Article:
Indhira Suero Acosta

As journalists from around the world navigate the final weeks of a contentious U.S. presidential election during the COVID-19 pandemic, they could learn a thing or two from their peers in the Dominican Republic and Haiti.

Following its postponement in May due to COVID-19, the Dominican Republic held a presidential election in early July. This was a day after reaching a new record for confirmed cases of COVID-19 in the country.

For Dominican and Haitian media alike on the island of Hispaniola, the election presented significant challenges and opportunities for reporters and their newsrooms. They scrambled to improve safety measures and protect journalists reporting in the field, while adjusting their reporting approaches, navigating newsroom finances and collaborating.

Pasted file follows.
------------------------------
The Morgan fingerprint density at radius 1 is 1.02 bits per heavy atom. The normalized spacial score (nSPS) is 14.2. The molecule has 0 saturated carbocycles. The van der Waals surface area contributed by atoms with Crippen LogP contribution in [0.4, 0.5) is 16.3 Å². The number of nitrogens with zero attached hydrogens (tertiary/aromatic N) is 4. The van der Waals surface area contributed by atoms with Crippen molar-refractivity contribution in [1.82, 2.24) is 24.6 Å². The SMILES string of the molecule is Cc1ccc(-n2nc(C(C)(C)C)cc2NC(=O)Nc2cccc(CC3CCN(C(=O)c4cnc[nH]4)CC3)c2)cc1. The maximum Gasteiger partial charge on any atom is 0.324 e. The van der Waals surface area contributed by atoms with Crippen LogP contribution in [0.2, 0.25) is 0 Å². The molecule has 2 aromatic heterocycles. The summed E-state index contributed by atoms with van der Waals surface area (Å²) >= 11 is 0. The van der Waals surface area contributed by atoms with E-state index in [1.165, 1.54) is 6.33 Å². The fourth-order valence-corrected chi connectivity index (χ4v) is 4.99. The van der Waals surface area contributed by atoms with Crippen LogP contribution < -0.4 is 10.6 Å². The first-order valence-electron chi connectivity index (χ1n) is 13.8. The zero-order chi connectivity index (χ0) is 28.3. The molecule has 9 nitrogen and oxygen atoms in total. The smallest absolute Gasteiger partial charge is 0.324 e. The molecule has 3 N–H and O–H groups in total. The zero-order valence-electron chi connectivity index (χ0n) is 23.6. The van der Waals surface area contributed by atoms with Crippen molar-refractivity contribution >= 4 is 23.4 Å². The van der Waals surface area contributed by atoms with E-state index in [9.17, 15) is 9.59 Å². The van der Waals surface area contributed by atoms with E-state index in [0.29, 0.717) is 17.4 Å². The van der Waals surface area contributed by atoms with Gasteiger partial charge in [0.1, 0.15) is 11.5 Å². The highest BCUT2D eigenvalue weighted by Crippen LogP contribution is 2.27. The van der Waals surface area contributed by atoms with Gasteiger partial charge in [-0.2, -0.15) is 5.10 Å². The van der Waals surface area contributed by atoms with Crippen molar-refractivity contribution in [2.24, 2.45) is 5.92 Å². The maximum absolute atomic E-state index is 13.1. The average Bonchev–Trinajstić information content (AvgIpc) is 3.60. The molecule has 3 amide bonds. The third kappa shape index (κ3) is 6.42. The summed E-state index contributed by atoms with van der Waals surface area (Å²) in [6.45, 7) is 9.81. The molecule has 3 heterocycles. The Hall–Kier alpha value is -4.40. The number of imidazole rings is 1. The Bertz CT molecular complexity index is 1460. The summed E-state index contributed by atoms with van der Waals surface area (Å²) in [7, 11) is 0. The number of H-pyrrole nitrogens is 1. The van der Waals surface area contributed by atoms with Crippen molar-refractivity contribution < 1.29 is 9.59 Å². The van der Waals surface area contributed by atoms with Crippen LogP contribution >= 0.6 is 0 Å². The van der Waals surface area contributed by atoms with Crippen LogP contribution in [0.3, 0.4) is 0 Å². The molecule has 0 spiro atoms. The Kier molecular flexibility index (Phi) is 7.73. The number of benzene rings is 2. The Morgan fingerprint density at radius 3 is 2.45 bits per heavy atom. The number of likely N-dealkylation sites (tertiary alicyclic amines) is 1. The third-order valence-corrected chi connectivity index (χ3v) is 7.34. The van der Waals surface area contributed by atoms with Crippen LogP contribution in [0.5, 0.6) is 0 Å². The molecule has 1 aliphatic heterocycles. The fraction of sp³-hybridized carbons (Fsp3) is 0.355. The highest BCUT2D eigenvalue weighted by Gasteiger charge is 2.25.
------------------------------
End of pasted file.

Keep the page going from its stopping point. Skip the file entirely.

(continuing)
Safety measures

For their election coverage, Dominican newspaper Listín Diario divided its team into two groups: those who would report from home and others who would work in the newsroom.

In addition to social distancing by staff, the newsroom enhanced its sanitary measures. This included regularly fumigating its office space, completely disinfecting the entire building once a week, and purchasing masks and protective suits.

Listín Diario increased its support to employees by holding virtual interviews and editorial meetings, clarifying for reporters when in-person reporting was necessary, and listening to the team to better understand their needs. The newsroom also raised awareness about COVID-19 among staff. “We had to be very emphatic in recommending that they not overexpose themselves,” said chief editor Juan Eduardo Thomas. continue reading

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